Is Google a public utility? That's essentially what the New York Times editorial board seems to be saying today:
Google says it only tweaks its algorithm to improve its searches. Some Web sites that have accused Google of unfair placing are merely collections of links with next to no original content of their own, precisely the kind of sites that Google's search algorithm screens out to better answer queries….Still, the potential impact of Google's algorithm on the Internet economy is such that it is worth exploring ways to ensure that the editorial policy guiding Google's tweaks is solely intended to improve the quality of the results and not to help Google's other businesses.
What policies might be "worth exploring?"
Some early suggestions for how to accomplish this include having Google explain with some specified level of detail the editorial policy that guides its tweaks. Another would be to give some government commission the power to look at those tweaks.
Another possibility would be to resist the urge to regulate entirely rather than compulsively fretting about a lack of bureaucratic oversight every time a company develops a widely used service or product. The Times editorial board seems vaguely cognizant of its compulsion, cautioning the reader—and perhaps itself—that "Google provides an incredibly valuable service, and the government must be careful not to stifle its ability to innovate." But in the end, the urge is too strong. "If Google is to continue to be the main map to the information highway," the piece concludes, "it concerns us all that it leads us fairly to where we want to go." The assumption here is that Google effectively belongs to the public now. And because it belongs to the public, the company has an obligation to the public to provide "fair" search results, while the government has the duty to define what constitutes fairness—and enforce it. In other words, Google, whose ingenuity has helped millions chart the web, should be forced to play by the rules of a handful of Washington regulators in service of a nebulous public interest that those same few regulators get to define. Tell me again: What's fair about that?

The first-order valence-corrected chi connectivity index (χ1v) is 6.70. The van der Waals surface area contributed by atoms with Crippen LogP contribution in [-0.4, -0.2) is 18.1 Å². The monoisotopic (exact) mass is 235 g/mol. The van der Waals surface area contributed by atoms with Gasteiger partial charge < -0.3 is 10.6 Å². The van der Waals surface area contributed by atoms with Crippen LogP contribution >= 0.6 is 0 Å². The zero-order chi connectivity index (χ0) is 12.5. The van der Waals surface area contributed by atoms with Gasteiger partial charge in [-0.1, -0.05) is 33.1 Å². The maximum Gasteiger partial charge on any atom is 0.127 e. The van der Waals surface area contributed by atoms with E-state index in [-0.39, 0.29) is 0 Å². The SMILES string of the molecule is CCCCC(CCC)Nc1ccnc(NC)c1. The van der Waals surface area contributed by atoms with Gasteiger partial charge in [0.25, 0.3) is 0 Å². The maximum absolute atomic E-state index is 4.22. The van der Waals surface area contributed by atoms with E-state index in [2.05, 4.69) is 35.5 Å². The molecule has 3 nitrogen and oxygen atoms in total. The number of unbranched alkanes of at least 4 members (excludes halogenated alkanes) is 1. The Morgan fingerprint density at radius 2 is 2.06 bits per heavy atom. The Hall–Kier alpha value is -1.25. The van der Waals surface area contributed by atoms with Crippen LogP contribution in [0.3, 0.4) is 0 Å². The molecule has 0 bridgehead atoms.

Previously, I noted efforts to regulate Google's search technology here.